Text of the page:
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A person crossing a zebra crossing, being hit by a car.
Our team of personal injury solicitors in Preston are often called upon to often discuss the repercussions of failing to drive legally. But we don’t often talk about what happens to your personal injury compensation claim if you fail to abide by the law. 
One common law-breaking offence, which our personal injury solicitors find more common than you may think, is failing to wear a seatbelt. Not only (and, yes, we will repeat ourselves one more time) is it against the law, but it’s also something that could really affect the amount of compensation you are entitled to, in the event that you’re injured in a road traffic accident that isn’t your fault. 
The term used by the Court, which would be raised as a defence to your claim by any good injury compensation claim solicitors, is contributory negligence. This means that you are held to have contributed to your injuries, due to your own actions. 
For example, if your injuries could have been completely prevented by wearing a seatbelt, you will be deemed to be 25% responsible for causing them. Your compensation will therefore be reduced by 25%. 

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If your injuries were made more severe by your lack-of-seatbelt, you will be deemed to be 15% responsible for your injuries, and your compensation will therefore be reduced by the same amount. 
If you can see the pattern already, forgive us, but if your injuries are deemed as having had no impact by your lack-of-seatbelt, you will not be penalised in your compensation award. 
The leading case relied upon by the Court in these cases, is Froom v Butcher [1976], heard in the Court of Appeal. 
The claimant (‘C’) had made the decision not to wear a seatbelt whilst driving, due to his dislike of them, and because he had seen drivers trapped following a road traffic accident, due to their seatbelt. C suffered from bad injuries, including to his head, chest and a broken finger. Even though the crash was entirely the defendant’s fault, had C been wearing his seatbelt, he would have avoided the head and chest injuries. 
The Queen’s Bench Division of the High Court held in favour of C, given that there was no legal statute at this time, compelling people to wear one. The law requiring drivers and front passengers to wear a seatbelt wasn’t introduced until 31st January 1983, and rear passengers didn’t have to wear one until 1989 (for children) and 1991 (for adults).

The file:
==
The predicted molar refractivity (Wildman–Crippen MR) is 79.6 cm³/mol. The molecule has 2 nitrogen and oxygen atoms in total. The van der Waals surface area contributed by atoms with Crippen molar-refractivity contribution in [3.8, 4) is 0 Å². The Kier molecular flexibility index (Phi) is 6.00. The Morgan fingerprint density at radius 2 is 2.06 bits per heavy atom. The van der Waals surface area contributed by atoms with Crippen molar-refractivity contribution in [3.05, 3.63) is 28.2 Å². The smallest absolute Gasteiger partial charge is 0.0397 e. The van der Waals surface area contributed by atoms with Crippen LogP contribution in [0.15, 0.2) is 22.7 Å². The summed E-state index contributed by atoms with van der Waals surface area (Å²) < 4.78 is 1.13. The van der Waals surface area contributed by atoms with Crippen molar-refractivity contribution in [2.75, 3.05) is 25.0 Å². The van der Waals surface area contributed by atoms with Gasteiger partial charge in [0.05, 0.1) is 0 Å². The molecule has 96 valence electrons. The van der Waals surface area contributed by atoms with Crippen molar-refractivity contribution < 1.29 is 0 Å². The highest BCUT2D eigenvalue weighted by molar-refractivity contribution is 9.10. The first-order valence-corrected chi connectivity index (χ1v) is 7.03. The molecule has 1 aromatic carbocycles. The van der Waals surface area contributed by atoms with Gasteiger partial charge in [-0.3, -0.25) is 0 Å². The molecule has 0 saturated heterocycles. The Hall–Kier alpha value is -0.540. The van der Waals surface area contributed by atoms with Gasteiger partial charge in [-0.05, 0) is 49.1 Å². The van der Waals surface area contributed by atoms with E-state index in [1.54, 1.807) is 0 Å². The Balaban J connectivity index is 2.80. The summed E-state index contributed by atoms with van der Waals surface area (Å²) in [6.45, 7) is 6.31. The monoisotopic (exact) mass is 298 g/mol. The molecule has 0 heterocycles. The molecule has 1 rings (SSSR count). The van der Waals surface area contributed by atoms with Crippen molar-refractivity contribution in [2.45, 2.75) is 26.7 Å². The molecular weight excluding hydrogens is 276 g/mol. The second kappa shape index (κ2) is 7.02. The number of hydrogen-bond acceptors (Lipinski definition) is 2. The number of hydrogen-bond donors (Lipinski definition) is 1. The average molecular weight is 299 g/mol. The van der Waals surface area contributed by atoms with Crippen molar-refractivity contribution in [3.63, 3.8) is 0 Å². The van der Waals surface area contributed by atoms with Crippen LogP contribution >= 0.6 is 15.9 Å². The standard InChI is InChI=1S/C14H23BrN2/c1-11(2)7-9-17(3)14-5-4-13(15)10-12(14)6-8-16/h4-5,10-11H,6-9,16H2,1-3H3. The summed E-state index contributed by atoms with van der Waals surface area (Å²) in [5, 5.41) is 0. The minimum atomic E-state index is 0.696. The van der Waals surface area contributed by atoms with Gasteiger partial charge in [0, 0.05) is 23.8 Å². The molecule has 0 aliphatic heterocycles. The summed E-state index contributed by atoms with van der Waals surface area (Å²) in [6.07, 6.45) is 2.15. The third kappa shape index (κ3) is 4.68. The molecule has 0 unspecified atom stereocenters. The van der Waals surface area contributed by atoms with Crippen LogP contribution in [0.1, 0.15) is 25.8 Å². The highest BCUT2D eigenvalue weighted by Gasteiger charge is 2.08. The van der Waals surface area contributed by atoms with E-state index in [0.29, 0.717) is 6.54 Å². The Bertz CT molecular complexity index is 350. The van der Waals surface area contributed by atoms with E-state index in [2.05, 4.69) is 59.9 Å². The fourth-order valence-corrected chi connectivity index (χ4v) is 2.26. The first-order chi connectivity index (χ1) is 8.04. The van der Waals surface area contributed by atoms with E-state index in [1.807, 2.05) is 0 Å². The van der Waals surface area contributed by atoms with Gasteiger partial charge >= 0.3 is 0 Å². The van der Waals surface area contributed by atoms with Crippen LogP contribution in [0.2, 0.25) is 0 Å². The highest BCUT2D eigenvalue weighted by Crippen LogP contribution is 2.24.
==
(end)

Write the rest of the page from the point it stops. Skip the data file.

Anyway … back to the case. The defendant appealed on the issue of whether a person’s failure to wear a seatbelt amounts to contributory negligence under section 1(1) of the Law Reform (Contributory Negligence) Act 1945
The defendant’s appeal was allowed to proceed. The Court of Appeal considered the case and held that: 
(1) Determining whether a person is guilty of contributory negligence is down to not what caused the accident, but the cause of the damage. 
(2) C’s injuries, except for the broken finger, were caused by his failure to wear a seatbelt so he was guilty of contributory negligence. 
(3) Therefore, the defendant’s damages were reduced by 20%. 
As shown by the damages reduction above, if your injuries weren’t worsened by your lack of seatbelt, you can still claim full damages for your injuries. 
So, if you’ve been injured in an accident that wasn’t your fault (even if you weren’t wearing a seatbelt – tut, tut!), contact our team of expert personal injury solicitors in Preston so that we can help you to get the compensation you deserve. 
Our team won’t charge you a penny for dealing with your claim, so you don’t have to worry about making upfront payments, and all of our personal injury compensation claims are dealt with on a “No Win, No Fee” basis. That means that there’s no risk guaranteed to you! 
You can contact your local office, here, to discuss your claim, or email Alternatively, fill out our online enquiries form, here, and a member of our personal injury team will be back in contact with you asap. 
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